N. 48 June 2008 | The green revolution, the food crisis and Europe’s failed choices

This spring's food crisis shows how urgent it is to promote a different agricultual policy in every continent, in order to guarantee a sufficient amount of food to a world that's facing a constant demographic growth. Divided as it is in several sovereign states, Europe isn't ready to fulfill this task.

The world, more and more, is hostage to global uncertainty. The governments appear helpless in the face of the increasingly frequent, numerous and interwoven crises that they themselves, as in the case of the food-for-oil policies introduced by some states, continue to create.

It is not Nature’s fault that the problem of hunger in the world has grown more acute in recent months. Nor is it up to Nature alone to produce all the food now needed to feed the world. As OECD estimates confirm, it is the policies currently pursued by the states that will prevent food surpluses over the next five years from increasing by more than 0.3%: too little to save mankind from new food crises. Added to this, demand is set to rise and in some key regions of the world, the vagaries of the climate threaten the production of wheat, corn and rice.

Paradoxically, the primary importance of guaranteeing food at stable prices was appreciated more at the height of the Cold War, when the USA, in order to preserve international security, was at pains to avoid interfering with the fragile food sector. Today, on the other hand, it is because of the United States and other Western countries that the agricultural commodity market has been thrown so off-balance by the exploitation of farming land for the production of biofuels, an exploitation that has absorbed sixty per cent of the increase in agricultural production over the past three years and that, again according to the OECD, is not destined to drop below forty per cent of the production gain, unless there is a change in the agricultural policies of the USA, Brazil and the EU. All this in a framework in which the growth rate of agricultural production has halved since 1980 and in which international aid for the development of agricultural and food production, in the same period, has fallen from seventeen per cent to the current level of approximately three per cent of the overall total of aid itself.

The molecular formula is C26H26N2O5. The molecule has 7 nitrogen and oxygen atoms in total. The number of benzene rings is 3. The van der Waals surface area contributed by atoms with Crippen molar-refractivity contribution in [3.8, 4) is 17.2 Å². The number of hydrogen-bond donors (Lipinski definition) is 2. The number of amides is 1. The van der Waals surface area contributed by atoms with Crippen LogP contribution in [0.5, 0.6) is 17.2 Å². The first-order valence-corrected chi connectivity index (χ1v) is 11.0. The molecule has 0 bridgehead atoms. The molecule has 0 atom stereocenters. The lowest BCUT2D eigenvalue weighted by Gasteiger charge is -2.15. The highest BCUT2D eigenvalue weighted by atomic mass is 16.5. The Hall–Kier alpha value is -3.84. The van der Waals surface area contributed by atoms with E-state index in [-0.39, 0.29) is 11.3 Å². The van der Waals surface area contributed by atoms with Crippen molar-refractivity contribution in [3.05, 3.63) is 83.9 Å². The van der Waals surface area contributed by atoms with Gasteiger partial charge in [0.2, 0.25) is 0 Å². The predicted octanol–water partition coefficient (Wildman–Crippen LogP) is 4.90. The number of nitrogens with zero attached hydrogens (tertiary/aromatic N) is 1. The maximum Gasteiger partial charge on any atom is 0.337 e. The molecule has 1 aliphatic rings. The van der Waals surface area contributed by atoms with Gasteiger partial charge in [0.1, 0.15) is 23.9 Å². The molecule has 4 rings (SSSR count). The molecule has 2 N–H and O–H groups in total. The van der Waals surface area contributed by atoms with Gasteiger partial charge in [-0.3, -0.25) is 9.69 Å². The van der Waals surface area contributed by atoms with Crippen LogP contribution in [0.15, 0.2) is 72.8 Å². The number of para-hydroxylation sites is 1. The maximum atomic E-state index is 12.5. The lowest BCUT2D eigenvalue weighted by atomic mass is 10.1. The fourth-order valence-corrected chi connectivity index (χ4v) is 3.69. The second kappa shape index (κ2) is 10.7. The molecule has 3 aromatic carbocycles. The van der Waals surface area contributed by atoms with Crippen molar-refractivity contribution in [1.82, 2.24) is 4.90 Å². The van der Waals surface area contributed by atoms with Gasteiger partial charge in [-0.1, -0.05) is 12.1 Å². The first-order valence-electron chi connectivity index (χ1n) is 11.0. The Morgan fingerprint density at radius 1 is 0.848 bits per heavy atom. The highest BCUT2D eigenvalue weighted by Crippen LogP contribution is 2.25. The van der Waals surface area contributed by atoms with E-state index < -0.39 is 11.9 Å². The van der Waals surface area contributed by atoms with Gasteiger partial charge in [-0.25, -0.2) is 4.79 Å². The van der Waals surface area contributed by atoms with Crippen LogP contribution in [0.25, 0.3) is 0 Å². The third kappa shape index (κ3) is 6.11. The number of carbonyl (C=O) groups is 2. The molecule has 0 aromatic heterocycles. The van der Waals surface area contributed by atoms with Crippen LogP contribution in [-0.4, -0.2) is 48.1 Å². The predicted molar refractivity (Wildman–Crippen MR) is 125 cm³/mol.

It goes without saying that what is needed, in order to provide enough food for a continuously increasing global population, is a new Green Revolution and a new agricultural policy in all the continents of the world. Today, instead, we see only increasingly aggressive international competition for natural resources, raw materials and agricultural products which the non government of the world is rendering increasingly scare.

In the face of all this, the Europeans either remain passive or contribute to rash choices destined to aggravate the tensions on the markets, and even to backfire on them, like the decision to join the USA in its determination to replace, within a decade, ten per cent of fossil fuel consumption with biofuels. It is, in fact, quite obvious that European agriculture simply does not have the capacity to produce all the biofuel envisaged by the EU plans. Thus, in order to respect their undertakings, the EU countries will be forced to import ethanol produced from US corn and from Brazilian sugar cane, thereby making a mockery of the plans to reduce the EU’s energy dependence! The harsh truth is that whereas for both the US and Brazil the decision to become global leaders in the production of biofuels is part of a strategy that is risky for the rest of the world but coherent with the raison d’état of each of these two large countries, this policy is, for the Europeans, an umpteenth miscalculation: the fruit of compromise between increasingly contradictory and heterogeneous national policies, the policies of countries that no longer share either a common interest or a continental strategy as regards the role and future of Europe’s agricultural policy and the development of its energy policy.